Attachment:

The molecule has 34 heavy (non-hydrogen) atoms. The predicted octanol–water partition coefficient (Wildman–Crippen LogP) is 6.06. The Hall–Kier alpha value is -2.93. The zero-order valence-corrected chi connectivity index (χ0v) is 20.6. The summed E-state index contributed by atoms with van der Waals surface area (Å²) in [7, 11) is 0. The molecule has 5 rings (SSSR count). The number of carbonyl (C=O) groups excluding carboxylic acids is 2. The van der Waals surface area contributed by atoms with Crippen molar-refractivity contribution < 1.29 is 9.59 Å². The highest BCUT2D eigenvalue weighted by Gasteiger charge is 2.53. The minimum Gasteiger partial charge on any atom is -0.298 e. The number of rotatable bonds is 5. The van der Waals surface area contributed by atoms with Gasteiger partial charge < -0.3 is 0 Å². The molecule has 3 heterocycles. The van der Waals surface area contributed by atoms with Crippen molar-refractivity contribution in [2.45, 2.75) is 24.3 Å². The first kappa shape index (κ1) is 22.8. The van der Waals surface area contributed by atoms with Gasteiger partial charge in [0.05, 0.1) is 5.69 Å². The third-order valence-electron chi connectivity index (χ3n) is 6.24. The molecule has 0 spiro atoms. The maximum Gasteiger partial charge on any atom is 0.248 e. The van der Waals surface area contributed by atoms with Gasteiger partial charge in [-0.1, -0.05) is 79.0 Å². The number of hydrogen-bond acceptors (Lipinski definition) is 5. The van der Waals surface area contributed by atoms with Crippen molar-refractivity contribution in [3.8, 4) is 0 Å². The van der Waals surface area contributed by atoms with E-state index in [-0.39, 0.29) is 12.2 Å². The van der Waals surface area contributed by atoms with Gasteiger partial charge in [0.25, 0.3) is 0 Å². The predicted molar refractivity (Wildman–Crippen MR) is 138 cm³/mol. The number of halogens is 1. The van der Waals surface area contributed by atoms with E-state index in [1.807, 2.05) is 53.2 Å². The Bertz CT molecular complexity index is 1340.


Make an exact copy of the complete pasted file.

The molecule has 34 heavy (non-hydrogen) atoms. The predicted octanol–water partition coefficient (Wildman–Crippen LogP) is 6.06. The Hall–Kier alpha value is -2.93. The zero-order valence-corrected chi connectivity index (χ0v) is 20.6. The summed E-state index contributed by atoms with van der Waals surface area (Å²) in [7, 11) is 0. The molecule has 5 rings (SSSR count). The number of carbonyl (C=O) groups excluding carboxylic acids is 2. The van der Waals surface area contributed by atoms with Crippen molar-refractivity contribution < 1.29 is 9.59 Å². The highest BCUT2D eigenvalue weighted by Gasteiger charge is 2.53. The minimum Gasteiger partial charge on any atom is -0.298 e. The number of rotatable bonds is 5. The van der Waals surface area contributed by atoms with Gasteiger partial charge < -0.3 is 0 Å². The molecule has 3 heterocycles. The van der Waals surface area contributed by atoms with Crippen molar-refractivity contribution in [2.45, 2.75) is 24.3 Å². The first kappa shape index (κ1) is 22.8. The van der Waals surface area contributed by atoms with Gasteiger partial charge in [0.05, 0.1) is 5.69 Å². The third-order valence-electron chi connectivity index (χ3n) is 6.24. The molecule has 0 spiro atoms. The maximum Gasteiger partial charge on any atom is 0.248 e. The van der Waals surface area contributed by atoms with Gasteiger partial charge in [-0.1, -0.05) is 79.0 Å². The number of hydrogen-bond acceptors (Lipinski definition) is 5. The van der Waals surface area contributed by atoms with Crippen molar-refractivity contribution in [3.8, 4) is 0 Å². The van der Waals surface area contributed by atoms with E-state index in [-0.39, 0.29) is 12.2 Å². The van der Waals surface area contributed by atoms with Gasteiger partial charge in [0.25, 0.3) is 0 Å². The predicted molar refractivity (Wildman–Crippen MR) is 138 cm³/mol. The number of halogens is 1. The van der Waals surface area contributed by atoms with E-state index in [1.807, 2.05) is 53.2 Å². The Bertz CT molecular complexity index is 1340.